Tuesday, September 30, 2008

Management of teachers

Inspiration is a key element of teaching. Inspiration is contagious and desirable in schools. Maintaining high levels of inspiration is a task that requires knowledge of the teacher, their current capability and their motivation. If the balance is not present the inspiring character burns out, leaves and/or the light goes out.

There are always external factors that contribute to performance requiring emotional support. Ill grandparents, pregnant wives, family members need time and rightly come higher up the priority chain than school needs. As teachers, we must give these things in our spare time, there are no weeks of holidays available to call on in times of need - things just pile up to the next school holidays. I feel for those without partners as they are the primary source of emotional support in most cases.

The ups and downs of professional and academic careers correlate directly to the amount of support available at any point. In teaching, the majority of academic support comes from fellow teachers. If you look carefully at any team you can see those being supported and those supporting. This is a fragile structure, as each teacher needs to be a beacon of light and there is a dwindling supply of these stalwart teachers selflessly providing experience when needed.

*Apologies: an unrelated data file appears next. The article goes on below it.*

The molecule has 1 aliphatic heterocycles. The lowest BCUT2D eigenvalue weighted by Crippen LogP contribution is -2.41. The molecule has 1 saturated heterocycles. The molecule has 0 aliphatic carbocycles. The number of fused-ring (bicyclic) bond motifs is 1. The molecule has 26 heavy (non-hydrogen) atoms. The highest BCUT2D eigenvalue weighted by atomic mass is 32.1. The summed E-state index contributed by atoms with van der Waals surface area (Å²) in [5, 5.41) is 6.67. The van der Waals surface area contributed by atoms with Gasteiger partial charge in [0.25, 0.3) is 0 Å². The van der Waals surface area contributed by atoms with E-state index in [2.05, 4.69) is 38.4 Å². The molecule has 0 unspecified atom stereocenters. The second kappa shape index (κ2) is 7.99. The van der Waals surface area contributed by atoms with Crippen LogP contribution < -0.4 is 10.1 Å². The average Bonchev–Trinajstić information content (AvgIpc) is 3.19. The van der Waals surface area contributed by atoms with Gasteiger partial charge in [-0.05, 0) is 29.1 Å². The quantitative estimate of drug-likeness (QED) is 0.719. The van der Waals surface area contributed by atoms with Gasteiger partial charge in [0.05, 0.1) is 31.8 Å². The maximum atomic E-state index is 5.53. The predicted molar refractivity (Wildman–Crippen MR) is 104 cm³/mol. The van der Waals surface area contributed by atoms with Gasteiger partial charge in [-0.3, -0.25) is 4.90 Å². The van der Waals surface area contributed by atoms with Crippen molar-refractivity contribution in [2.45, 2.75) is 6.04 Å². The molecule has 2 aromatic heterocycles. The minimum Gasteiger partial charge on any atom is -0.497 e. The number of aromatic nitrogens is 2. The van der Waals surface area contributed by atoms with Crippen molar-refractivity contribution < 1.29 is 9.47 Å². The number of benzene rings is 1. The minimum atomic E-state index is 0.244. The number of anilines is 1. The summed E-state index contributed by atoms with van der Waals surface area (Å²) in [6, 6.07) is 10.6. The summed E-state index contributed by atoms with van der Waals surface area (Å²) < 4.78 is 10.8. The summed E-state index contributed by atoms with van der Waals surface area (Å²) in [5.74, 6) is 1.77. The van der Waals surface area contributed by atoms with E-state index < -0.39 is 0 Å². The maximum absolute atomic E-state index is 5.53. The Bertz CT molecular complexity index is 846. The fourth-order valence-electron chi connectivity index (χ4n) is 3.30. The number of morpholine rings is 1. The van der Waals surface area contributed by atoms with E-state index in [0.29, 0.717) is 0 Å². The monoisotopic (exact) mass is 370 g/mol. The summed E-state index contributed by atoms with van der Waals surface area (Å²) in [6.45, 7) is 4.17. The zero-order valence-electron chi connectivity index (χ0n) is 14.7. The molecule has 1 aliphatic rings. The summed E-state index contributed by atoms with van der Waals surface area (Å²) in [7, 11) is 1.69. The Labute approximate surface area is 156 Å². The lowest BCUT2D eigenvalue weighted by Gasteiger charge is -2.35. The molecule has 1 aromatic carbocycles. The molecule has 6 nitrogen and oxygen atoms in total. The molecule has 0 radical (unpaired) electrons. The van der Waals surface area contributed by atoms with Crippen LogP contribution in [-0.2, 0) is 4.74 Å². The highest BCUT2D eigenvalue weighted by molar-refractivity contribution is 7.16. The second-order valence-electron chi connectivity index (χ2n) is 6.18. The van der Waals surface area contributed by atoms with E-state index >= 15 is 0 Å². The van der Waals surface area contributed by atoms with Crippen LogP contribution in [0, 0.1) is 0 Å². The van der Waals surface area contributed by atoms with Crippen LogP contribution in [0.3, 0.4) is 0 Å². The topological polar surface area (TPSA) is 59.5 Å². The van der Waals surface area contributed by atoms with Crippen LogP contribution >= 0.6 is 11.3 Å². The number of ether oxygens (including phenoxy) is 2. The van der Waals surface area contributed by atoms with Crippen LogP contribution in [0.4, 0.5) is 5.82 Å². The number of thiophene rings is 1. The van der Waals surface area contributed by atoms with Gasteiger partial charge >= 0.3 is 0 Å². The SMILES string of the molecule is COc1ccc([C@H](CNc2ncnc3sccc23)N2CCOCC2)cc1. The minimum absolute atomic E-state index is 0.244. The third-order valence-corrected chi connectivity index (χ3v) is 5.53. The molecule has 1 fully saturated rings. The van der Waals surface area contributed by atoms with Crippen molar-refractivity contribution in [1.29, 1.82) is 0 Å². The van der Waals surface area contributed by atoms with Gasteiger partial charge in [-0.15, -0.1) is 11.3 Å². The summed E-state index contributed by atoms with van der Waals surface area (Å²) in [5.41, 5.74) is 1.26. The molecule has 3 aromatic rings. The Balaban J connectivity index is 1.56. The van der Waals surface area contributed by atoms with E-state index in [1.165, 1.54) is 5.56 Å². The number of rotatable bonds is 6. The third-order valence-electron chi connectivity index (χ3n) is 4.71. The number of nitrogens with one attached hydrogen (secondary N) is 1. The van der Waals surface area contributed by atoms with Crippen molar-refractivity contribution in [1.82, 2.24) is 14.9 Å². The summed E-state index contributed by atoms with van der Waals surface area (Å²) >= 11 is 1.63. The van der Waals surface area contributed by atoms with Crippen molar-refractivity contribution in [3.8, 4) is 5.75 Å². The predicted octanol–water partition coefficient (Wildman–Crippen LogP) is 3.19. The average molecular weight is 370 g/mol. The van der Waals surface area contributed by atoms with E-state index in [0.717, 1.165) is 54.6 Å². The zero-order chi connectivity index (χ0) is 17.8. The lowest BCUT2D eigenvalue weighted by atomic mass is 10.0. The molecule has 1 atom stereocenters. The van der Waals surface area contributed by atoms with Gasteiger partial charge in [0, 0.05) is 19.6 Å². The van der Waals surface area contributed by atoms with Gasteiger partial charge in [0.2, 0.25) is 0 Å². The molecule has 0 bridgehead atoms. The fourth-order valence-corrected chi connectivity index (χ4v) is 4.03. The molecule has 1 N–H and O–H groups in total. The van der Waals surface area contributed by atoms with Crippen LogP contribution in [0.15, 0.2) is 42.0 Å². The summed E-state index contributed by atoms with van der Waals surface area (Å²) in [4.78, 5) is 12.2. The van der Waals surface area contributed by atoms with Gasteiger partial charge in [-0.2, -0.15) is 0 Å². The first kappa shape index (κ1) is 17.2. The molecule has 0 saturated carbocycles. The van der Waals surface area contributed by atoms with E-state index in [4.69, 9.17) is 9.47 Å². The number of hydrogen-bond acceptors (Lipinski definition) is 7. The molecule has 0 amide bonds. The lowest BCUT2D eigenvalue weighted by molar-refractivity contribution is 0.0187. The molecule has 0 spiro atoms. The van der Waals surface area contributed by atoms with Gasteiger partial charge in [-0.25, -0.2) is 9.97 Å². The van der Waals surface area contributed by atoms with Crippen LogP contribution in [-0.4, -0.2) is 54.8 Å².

We need to understand and monitor the 'expected vs actual' career progression of staff to assist in the creation of a supporting cast of experienced teachers and make the bright lights of our profession brighter and glow for longer. We so often focus on student outcomes but forget to examine why something works and the minor elements that have contributed to their success or failure. When we clearly identify a positive outcome, identify issues and reward contribution, you have an example of leadership at its foremost.

What I find interesting is the poor use of performance management tools in teaching. If I asked senior management of five different schools, 'What inspires (insert name here) on their staff?' I would be surprised to hear answers that related directly to the staff member. I would be even more surprised if they knew that staff member's technical background or desired career path. On the other hand, the top 3 students in year twelve and the professions of last years top five may be more readily recitable. This outlines a key problem in schools today created through central staffing. The lack of coal face staff management and limited experience 'out of school' in true management positions is a key element in the morale issue within our schools. If management does not feel the requirement to understand the needs and wants of staff, providing optimum educational opportunities through inspired leaders for our students will always be a haphazard affair.

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